Bearing Witness: An unbreakable spirit of strength and survival  

“It is not good enough to live next to each other, we need to live with each other.”

Resad Trbonja

What does it take for us to learn the simple lesson, love thy neighbour?  Resad, was not just our guide. He became our friend and allowed us to see the war through a survivor’s eyes.  He explained that historically, all ethnic groups lived together in relative harmony. Mixed marriages were the norm. A shift in politics, led to the rise of rampant Serbian nationalism. Despite decades of peaceful co-existence, friends turned on friends, neighbours turned on neighbours.


“Your best man would rape your wife. Such was the brutality of this war. It brought out the brutality in people.”


He described his life during the siege of Sarajevo, a siege of 47 months against a city, the longest in history. Resad volunteered to be a solider aged 19 to defend his country and people, with no military training or uniform. He took up arms whilst dressed in his Levi jeans and converses. They were forced to make homemade weapons due to Europe’s embargo on weapons. An embargo which only effected the Bosnian army as the Croats and Serbs were already armed.

Resad explained that in the two days off he would have to recover from the front line, he would provide for his family. The water mains were blocked, but water would find a passage into the city and people would flock to where it collated ‘like a pilgrimage.’ Resad trained himself to carry 60 litres of water a day. He would collect car tyres with his father and burn them for heat. Food supplies only entered Sarajevo through international aid, when it was allowed or had not been shot down in planes from the sky.

There was a huge demand for blood. In exchange for a donation of 300ml he would receive a tin of canned beef. You were only supposed to donate 300ml at a time. Resad would pretend he had not yet donated and give a second donation because “two cans of beef was the perfect gift for my mother.”

Resad told us about the ‘tunnel of hope.’ An underground tunnel to allow the movement of goods, built as part of the resistance movement. It took four months to build. Although it was never going to resolve the issues of the war, the psychological impact was great. The ability to have at least some control, some hope, in besieged Sarajevo.

Resad personified the spirit of the Bosnian people; strength despite great adversity.

The Tragedy of Srebrenica

Despite being declared a ‘safe area’ by the UN Security Council and being under the protection of UN peacekeepers, Srebrenica fell to Serb forces on 11th July 1995. In the next ten days, 8372 Bosnian Muslim men and boys were systematically executed.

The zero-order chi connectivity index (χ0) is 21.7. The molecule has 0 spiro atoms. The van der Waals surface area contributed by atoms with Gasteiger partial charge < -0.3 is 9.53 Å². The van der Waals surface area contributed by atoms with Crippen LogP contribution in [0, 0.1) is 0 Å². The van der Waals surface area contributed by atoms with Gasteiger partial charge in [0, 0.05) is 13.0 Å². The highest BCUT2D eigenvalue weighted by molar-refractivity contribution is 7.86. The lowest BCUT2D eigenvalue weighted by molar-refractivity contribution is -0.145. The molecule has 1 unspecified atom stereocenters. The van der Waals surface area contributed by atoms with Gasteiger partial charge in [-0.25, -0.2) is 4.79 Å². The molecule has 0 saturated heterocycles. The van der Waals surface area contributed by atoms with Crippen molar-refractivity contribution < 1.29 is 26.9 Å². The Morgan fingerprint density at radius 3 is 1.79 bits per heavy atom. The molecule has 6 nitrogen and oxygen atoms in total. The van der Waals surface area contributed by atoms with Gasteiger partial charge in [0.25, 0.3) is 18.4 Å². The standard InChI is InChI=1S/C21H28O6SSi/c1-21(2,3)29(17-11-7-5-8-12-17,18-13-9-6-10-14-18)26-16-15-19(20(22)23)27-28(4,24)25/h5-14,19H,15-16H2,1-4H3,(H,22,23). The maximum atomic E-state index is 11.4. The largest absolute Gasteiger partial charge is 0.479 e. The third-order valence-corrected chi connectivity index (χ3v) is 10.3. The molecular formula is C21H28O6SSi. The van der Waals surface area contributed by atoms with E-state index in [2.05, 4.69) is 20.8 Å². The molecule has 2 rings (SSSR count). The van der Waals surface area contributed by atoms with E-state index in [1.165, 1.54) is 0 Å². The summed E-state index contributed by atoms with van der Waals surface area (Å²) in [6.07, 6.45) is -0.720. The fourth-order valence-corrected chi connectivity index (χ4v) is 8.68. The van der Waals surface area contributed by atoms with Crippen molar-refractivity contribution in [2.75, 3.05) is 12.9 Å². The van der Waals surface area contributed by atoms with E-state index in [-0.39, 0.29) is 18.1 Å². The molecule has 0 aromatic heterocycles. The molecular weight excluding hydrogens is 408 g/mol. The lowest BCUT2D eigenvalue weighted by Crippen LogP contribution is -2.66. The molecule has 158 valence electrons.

The bodies were buried in mass graves which were subsequently dug up and reburied in other locations. This has led to discoveries including bones from the same person being found 30 to 40 km apart or one person effectively having up to five graves.

The International Commission on Missing Persons has led ground breaking work in identifying remains from mass grave sites through DNA analysis. In piecing together the ‘human jigsaw’ it is often impossible to recover the remains of a full human.

One mother described her happiness of finding two shin bones from her son and husband.

“At least they can be buried and there is a place to come and pray.”

(Mejra Dzogaz)


Describing her experiences, another mother Hatidza Mehmedovic said:

“I lost three sons, my husband, and grandchildren. My father was also killed. I live totally alone. It is not easy to live in Srebrenica. I came back here because my children made their first steps here. There have been threats from my neighbours since I have returned. But what can a mother be afraid of when she has lost three sons? Nothing.” 


A resounding message from everyone we spoke with was that they did not seek revenge.

“If I could kill all the Serbs in the world, I wouldn’t. I can live freely knowing my children were innocent and I do not have blood on my hands.” 

(Hatidza Mehmedovic)


It is difficult to understand how despite such grave injustice, they are able to forgive, forgo revenge and in doing so demonstrate a ‘divine strength.’  What is sought is accountability and truth:

“Courts are for the living. The process can provide a warning for future generations. So they do not follow in the path of those who committed genocide. But there is only one court that will judge all of us when we die.” 

(Mejra Dzogaz)


The request from us was to unite and take action:

“It is hard to believe in something or someone. What happened to us, happened in front of the whole world. It is happening in Syria, Libya, Ukraine. Raise your voice against evil. War is not good for anyone. It brings out everything that is bad about human beings. Influence your politicians to provide life for everyone.” 

(Mejra Dzogaz)

Lessons in Life and Love

The Bosnian conflict teaches us that war can be born between friends. It shows us that prejudice and hatred when unchecked, can multiply and transform into some of the most heinous crimes.

In just a few short days we were given a lesson in humanity.  In resilience. Survival. Strength. Faith. Forgiveness. And hope.

We have been given an insight into the true capacity of the human being. Indeed, there is a capacity to hate and to commit evil. But the overpowering and undeniable strength of the human, is the ability to forgive and love. That despite darkness and death, light and life can prevail.

It is all too easy to fall into the trap that this is simply just history, something that happened 20 years ago. The issues are very real and very current to the modern day crises that face our global community. We must draw on this history and these lessons to avoid being complicit in some of the gravest injustices of our times.

Photography: Shehroze Khan / Raihan Ali
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